“The incubation period of the virus and showing symptoms is three to eleven days,” Fleming said. “We’ve had students we’ve sent home, that haven’t shown symptoms for seven days, and on the eighth day, all of a sudden they start running a fever. The difficulty for the parents is understanding that incubation period, and that [students] can’t come back to school with a negative test.”
Once administrators collect seating charts from teachers, they can determine which students need to be sent home to quarantine. Those students are called into the cafeteria, which Fleming has termed the COVID Tank.
“Usually the teachers can deduce [which student tested positive],” Fleming said. “We want teachers to be aware, that way we can contact trace around where that student is sitting. The students end up knowing too, because we’re a small school.”
Students in the COVID Tank are told they have been in direct contact with someone who tested positive for COVID-19. Fleming typically waits with the students while Assistant Principal Catherine Halbuer calls the students’ parents to notify them of the situation. After a parent is notified, their student is dismissed to go home and quarantine.
“It’s frustrating for me,” Fleming said. “Because as the principal of this school, my main focus is on curriculum, college decisions, meeting with guidance counselors, calling college admissions people — I can’t do any of that because I’m tied up doing contact tracing. We’re calling parents and sending students home to quarantine, and I’m up in the cafeteria while Ms. Halbuer is calling parents. We got it pretty much down to a science. It’s frustrating nonetheless, because all of us are dealing with things we never thought we’d have to deal with. But if students aren’t safe, and the school isn’t safe, then all of those other things that we do here, can’t be done.”
Contact tracing also carries into extracurricular activities. When students test positive for COVID-19, they are asked to give the school names of students who they come into contact with through lunch, sports or other scenarios outside of the classroom.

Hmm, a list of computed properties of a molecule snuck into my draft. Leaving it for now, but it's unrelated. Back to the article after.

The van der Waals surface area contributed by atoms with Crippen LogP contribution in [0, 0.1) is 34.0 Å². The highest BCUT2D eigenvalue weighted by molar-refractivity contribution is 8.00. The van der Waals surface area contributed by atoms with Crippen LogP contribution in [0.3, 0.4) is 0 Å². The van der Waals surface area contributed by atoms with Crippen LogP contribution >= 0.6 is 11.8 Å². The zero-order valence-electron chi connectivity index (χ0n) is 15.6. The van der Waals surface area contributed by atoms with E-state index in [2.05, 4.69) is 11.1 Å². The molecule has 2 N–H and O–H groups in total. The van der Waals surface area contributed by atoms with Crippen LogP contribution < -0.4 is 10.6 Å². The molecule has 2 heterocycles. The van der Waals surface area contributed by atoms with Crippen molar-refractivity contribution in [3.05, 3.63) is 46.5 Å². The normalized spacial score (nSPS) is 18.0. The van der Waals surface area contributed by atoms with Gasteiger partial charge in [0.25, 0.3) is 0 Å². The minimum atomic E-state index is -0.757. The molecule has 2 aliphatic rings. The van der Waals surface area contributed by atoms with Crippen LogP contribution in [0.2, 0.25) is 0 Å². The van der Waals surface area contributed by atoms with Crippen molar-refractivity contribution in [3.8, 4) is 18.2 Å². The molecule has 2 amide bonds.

“I think it definitely does help if there are people that I was around that are getting quarantined,” Ainbinder said. “I think the school’s doing the best that it can. I think that’s been shown in our case numbers, because they’re definitely lower than other schools. So I think our administration has done a really good job.”
Fleming said the contact tracing process can be “iffy,” as administrators have to rely on information from students, and sometimes coaches, to quarantine students correctly.
“There are some kids who I was barely around who got quarantined for two weeks because they sit in a relative vicinity to me,” Ainbinder said. “And now they’re out of all of their activities. So in that sense, sometimes there could be better ways. I know some people that I was around more so, that aren’t quarantining because they were [e-learners] or I eat lunch with them. There are some limitations, but [the] administration is doing the best it can.”
Despite any reservations students and parents may have toward an unexpected quarantine, Fleming said the results thus far have proven effective.
“At least four [students] ended up testing positive during their quarantine period,” Fleming said. “I think the proof is in the pudding. If those four students stayed on campus and started showing symptoms, they could have infected multiple people. Which means we would have had a cluster. And I don’t want to be like Eau Gallie [High School] and shut down our school. We’re going to be very prudent with our quarantine because I want to stay open. Quarantine — as painful as it is — does work.”